“Covaxin by Aug 15”: Why is India Defying Science to Win Brownie Points on Independence Day?

Coronavirus

“Covaxin by Aug 15”: Why is India Defying Science to Win Brownie Points on Independence Day?

Illustration: Reynold Mascarenhas

There are deadlines set to college assignments and office projects, but India became the first country in the world to set a deadline for the release of a vaccine during a pandemic. Hyderabad-based Bharat Biotech is developing Covaxin in collaboration with the Indian Council of Medical Research and National Institute of Virology. In a letter to 12 institutes dated July 2, the ICMR asked them to “fast track clinical trials” of Covaxin, the country’s first indigenous Covid-19 vaccine. In a sentence that raised eyebrows, the ICMR stated, “It is envisaged to launch the vaccine for public health use latest by 15 August, 2020 after completion of all clinical trials.”

Yes, you read that right… which is six weeks from now.

The deadline was interpreted as giving Prime Minister Narendra Modi an opportunity to make a big announcement in his Independence’s Day speech.

Experts pointed out that these rushed timelines were unheard of, for any vaccine development anywhere in the world. Assuming efficacy of Covaxin and completing trials within a month was a grave compromise of scientific process and could pose unpleasant outcomes. “It has lowered the credibility of ICMR, and along with that of India’s scientific community, regulatory system government, and the potential vaccine (itself)… its reputation is dented before it is even ready. It’s bad enough to have (Baba) Ramdev declaring a Covid-19 cure by press release, now we have ICMR appearing to ask investigators to bypass scientific protocols,” said Dr T Jacob John, virologist and former professor at Christian Medical College, Vellore, Tamil Nadu.

India’s foremost science academy, the Indian Academy of Sciences issued a stinging statement on the Aug 15 deadline. “Scientific processes of experimentation and data collection have a natural time span that cannot be hastened without compromising standards of scientific rigour. Data collected in one phase must be adequately analysed before the next phase can be initiated. The Academy strongly believes that any hasty solution that may compromise rigorous scientific processes and standards will likely have long-term adverse impacts of unforeseen magnitude on citizens of India.”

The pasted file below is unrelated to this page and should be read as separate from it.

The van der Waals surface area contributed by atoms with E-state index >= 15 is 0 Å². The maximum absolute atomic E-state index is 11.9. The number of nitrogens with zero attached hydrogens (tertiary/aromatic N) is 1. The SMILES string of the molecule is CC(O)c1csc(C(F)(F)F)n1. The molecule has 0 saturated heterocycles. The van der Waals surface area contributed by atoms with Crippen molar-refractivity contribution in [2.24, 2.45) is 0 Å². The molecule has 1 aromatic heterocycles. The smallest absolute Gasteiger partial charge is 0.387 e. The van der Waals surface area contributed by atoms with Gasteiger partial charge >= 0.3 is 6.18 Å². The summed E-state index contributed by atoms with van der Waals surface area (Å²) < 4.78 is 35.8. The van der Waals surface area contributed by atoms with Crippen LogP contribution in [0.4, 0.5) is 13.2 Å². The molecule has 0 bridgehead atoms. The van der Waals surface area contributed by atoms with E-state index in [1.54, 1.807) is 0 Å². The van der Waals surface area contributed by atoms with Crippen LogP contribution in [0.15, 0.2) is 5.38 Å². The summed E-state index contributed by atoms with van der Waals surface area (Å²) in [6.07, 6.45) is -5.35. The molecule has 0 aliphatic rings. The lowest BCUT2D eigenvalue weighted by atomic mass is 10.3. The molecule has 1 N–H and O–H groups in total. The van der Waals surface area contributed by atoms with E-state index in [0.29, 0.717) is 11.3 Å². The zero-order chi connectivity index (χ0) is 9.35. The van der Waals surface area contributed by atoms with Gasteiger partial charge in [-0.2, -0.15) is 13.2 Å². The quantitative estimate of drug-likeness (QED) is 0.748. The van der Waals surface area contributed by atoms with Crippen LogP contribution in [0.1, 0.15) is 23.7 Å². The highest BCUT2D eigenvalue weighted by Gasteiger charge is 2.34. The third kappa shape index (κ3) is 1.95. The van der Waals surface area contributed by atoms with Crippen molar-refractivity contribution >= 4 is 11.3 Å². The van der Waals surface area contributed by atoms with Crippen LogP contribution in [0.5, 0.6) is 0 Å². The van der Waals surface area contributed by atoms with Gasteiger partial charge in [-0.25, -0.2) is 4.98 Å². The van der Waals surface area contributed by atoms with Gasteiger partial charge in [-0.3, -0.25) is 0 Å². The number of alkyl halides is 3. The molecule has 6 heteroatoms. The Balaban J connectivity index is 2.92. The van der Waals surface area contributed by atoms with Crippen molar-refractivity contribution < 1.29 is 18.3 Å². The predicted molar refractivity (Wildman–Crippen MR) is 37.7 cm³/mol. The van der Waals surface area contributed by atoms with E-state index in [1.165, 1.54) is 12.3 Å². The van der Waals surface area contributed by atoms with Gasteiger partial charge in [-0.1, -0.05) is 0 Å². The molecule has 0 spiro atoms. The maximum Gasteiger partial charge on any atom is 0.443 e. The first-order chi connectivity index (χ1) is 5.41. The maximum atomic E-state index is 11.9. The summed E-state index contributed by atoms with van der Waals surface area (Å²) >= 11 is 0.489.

Similar concerts were echoed by World Health Organisation’s chief scientist Soumya Swaminathan. “The development of a potential coronavirus vaccine must show efficacy and safety, adding that the completion of its trials could take six to nine months,” she said.

However, there was a twist in the tale to the Covaxin story. In a press release, the Ministry of Science and Technology said that the development of a potential coronavirus vaccine is unlikely to be ready for mass use before 2021. “Along with the 2 Indian vaccines, COVAXIN and ZyCov-D, the world over, 11 out of 140 vaccine candidates have entered the human trials.  None of these vaccines is unlikely to be ready for mass use before 2021,” the statement read. It was seen as a quiet acceptance by the government of its earlier blunder. However when pointed out, the line was later deleted, citing incorrect grammar.

The ICMR has justified its July 2 letter saying it was “meant to cut unnecessary red tape, without bypassing any necessary process, and speed up recruitment of participants.” It said that while feedback in the public domain is welcomed, the best of Indian medical professionals and scientists should not be second-guessed for their professionalism. “In the larger public health interest, it is important for ICMR to expedite clinical trials with a promising indigenous vaccine. Faced with the unprecedented nature of the COVID-19 pandemic, all other vaccine candidates across the globe have been similarly fast-tracked,” it added.

Yes, India needs the vaccine as it could save millions of lines. But now is not the time for optics. One can only hope that science will be the driver in the development and clinical trials related to Covaxin, and not politics.

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